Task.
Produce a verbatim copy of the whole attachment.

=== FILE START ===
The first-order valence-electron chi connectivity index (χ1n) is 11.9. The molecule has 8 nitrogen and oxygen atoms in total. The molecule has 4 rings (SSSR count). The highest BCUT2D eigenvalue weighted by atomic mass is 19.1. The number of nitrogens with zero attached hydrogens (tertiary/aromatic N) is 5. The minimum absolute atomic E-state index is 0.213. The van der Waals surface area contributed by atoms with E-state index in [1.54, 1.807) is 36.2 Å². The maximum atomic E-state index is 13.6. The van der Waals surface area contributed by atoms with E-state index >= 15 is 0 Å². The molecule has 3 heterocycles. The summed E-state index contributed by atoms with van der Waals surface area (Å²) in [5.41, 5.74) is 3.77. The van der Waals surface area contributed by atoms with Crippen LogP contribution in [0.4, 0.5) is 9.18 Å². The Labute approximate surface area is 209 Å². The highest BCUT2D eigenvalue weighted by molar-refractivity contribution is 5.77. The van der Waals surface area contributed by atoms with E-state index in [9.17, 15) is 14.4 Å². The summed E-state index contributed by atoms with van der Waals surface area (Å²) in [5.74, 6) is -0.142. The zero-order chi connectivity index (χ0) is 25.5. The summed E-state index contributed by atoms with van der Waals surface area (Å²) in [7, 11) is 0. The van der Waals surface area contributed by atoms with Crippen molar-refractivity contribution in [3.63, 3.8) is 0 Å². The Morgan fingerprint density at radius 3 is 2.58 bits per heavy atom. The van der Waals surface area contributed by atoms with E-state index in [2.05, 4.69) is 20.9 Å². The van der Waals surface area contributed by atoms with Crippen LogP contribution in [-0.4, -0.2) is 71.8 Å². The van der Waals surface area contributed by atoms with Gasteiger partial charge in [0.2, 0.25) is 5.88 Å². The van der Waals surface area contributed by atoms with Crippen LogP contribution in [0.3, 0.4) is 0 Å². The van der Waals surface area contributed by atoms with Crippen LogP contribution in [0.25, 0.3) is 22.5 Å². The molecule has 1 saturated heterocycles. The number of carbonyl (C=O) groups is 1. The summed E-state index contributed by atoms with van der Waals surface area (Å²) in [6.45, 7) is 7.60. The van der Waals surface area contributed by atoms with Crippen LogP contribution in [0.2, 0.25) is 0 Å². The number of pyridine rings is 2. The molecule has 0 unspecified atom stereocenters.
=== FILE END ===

The first-order valence-electron chi connectivity index (χ1n) is 11.9. The molecule has 8 nitrogen and oxygen atoms in total. The molecule has 4 rings (SSSR count). The highest BCUT2D eigenvalue weighted by atomic mass is 19.1. The number of nitrogens with zero attached hydrogens (tertiary/aromatic N) is 5. The minimum absolute atomic E-state index is 0.213. The van der Waals surface area contributed by atoms with E-state index in [1.54, 1.807) is 36.2 Å². The maximum atomic E-state index is 13.6. The van der Waals surface area contributed by atoms with E-state index >= 15 is 0 Å². The molecule has 3 heterocycles. The summed E-state index contributed by atoms with van der Waals surface area (Å²) in [5.41, 5.74) is 3.77. The van der Waals surface area contributed by atoms with Crippen LogP contribution in [0.4, 0.5) is 9.18 Å². The Labute approximate surface area is 209 Å². The highest BCUT2D eigenvalue weighted by molar-refractivity contribution is 5.77. The van der Waals surface area contributed by atoms with E-state index in [9.17, 15) is 14.4 Å². The summed E-state index contributed by atoms with van der Waals surface area (Å²) in [5.74, 6) is -0.142. The zero-order chi connectivity index (χ0) is 25.5. The summed E-state index contributed by atoms with van der Waals surface area (Å²) in [7, 11) is 0. The van der Waals surface area contributed by atoms with Crippen molar-refractivity contribution in [3.63, 3.8) is 0 Å². The Morgan fingerprint density at radius 3 is 2.58 bits per heavy atom. The van der Waals surface area contributed by atoms with E-state index in [2.05, 4.69) is 20.9 Å². The van der Waals surface area contributed by atoms with Crippen LogP contribution in [-0.4, -0.2) is 71.8 Å². The van der Waals surface area contributed by atoms with Gasteiger partial charge in [0.2, 0.25) is 5.88 Å². The van der Waals surface area contributed by atoms with Crippen LogP contribution in [0.3, 0.4) is 0 Å². The van der Waals surface area contributed by atoms with Crippen LogP contribution in [0.25, 0.3) is 22.5 Å². The molecule has 1 saturated heterocycles. The number of carbonyl (C=O) groups is 1. The summed E-state index contributed by atoms with van der Waals surface area (Å²) in [6.45, 7) is 7.60. The van der Waals surface area contributed by atoms with Crippen LogP contribution in [0.2, 0.25) is 0 Å². The number of pyridine rings is 2. The molecule has 0 unspecified atom stereocenters.